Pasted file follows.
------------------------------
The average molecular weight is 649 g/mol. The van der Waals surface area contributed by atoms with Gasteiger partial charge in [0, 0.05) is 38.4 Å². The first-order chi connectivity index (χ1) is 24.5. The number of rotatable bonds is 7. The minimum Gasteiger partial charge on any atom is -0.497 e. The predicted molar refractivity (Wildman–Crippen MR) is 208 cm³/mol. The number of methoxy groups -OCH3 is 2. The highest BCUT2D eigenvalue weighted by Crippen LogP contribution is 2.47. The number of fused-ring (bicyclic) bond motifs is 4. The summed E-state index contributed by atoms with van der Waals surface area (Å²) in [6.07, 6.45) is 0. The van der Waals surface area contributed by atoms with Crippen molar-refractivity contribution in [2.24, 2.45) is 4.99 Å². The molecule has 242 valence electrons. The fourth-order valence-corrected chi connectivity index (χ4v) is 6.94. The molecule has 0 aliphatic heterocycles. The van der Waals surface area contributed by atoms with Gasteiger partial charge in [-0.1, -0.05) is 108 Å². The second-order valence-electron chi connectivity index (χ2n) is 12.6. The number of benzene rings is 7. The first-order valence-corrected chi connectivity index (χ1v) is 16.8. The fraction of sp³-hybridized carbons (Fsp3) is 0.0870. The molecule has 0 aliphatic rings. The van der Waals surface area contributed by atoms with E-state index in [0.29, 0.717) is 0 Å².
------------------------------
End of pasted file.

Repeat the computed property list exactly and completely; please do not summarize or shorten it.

The average molecular weight is 649 g/mol. The van der Waals surface area contributed by atoms with Gasteiger partial charge in [0, 0.05) is 38.4 Å². The first-order chi connectivity index (χ1) is 24.5. The number of rotatable bonds is 7. The minimum Gasteiger partial charge on any atom is -0.497 e. The predicted molar refractivity (Wildman–Crippen MR) is 208 cm³/mol. The number of methoxy groups -OCH3 is 2. The highest BCUT2D eigenvalue weighted by Crippen LogP contribution is 2.47. The number of fused-ring (bicyclic) bond motifs is 4. The summed E-state index contributed by atoms with van der Waals surface area (Å²) in [6.07, 6.45) is 0. The van der Waals surface area contributed by atoms with Crippen molar-refractivity contribution in [2.24, 2.45) is 4.99 Å². The molecule has 242 valence electrons. The fourth-order valence-corrected chi connectivity index (χ4v) is 6.94. The molecule has 0 aliphatic heterocycles. The van der Waals surface area contributed by atoms with Gasteiger partial charge in [-0.1, -0.05) is 108 Å². The second-order valence-electron chi connectivity index (χ2n) is 12.6. The number of benzene rings is 7. The first-order valence-corrected chi connectivity index (χ1v) is 16.8. The fraction of sp³-hybridized carbons (Fsp3) is 0.0870. The molecule has 0 aliphatic rings. The van der Waals surface area contributed by atoms with E-state index in [0.29, 0.717) is 0 Å².